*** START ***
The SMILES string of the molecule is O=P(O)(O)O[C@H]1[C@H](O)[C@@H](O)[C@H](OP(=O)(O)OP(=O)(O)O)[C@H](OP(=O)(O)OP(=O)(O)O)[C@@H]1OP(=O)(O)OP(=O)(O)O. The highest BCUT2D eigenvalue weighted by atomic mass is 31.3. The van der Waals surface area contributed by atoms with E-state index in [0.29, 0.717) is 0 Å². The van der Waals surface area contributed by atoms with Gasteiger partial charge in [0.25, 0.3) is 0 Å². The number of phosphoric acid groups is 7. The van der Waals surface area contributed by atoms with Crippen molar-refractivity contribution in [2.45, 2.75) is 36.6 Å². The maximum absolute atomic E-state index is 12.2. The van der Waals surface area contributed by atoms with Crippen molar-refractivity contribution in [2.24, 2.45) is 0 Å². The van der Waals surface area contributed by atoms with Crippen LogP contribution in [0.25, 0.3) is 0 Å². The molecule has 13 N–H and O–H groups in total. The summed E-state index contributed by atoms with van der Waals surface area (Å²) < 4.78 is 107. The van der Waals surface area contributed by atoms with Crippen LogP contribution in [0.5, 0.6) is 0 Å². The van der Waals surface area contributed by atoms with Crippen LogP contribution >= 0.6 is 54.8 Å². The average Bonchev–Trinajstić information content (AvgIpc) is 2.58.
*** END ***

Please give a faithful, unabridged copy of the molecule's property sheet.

The SMILES string of the molecule is O=P(O)(O)O[C@H]1[C@H](O)[C@@H](O)[C@H](OP(=O)(O)OP(=O)(O)O)[C@H](OP(=O)(O)OP(=O)(O)O)[C@@H]1OP(=O)(O)OP(=O)(O)O. The highest BCUT2D eigenvalue weighted by atomic mass is 31.3. The van der Waals surface area contributed by atoms with E-state index in [0.29, 0.717) is 0 Å². The van der Waals surface area contributed by atoms with Gasteiger partial charge in [0.25, 0.3) is 0 Å². The number of phosphoric acid groups is 7. The van der Waals surface area contributed by atoms with Crippen molar-refractivity contribution in [2.45, 2.75) is 36.6 Å². The maximum absolute atomic E-state index is 12.2. The van der Waals surface area contributed by atoms with Crippen molar-refractivity contribution in [2.24, 2.45) is 0 Å². The van der Waals surface area contributed by atoms with Crippen LogP contribution in [0.25, 0.3) is 0 Å². The molecule has 13 N–H and O–H groups in total. The summed E-state index contributed by atoms with van der Waals surface area (Å²) < 4.78 is 107. The van der Waals surface area contributed by atoms with Crippen LogP contribution in [0.5, 0.6) is 0 Å². The van der Waals surface area contributed by atoms with Crippen LogP contribution >= 0.6 is 54.8 Å². The average Bonchev–Trinajstić information content (AvgIpc) is 2.58.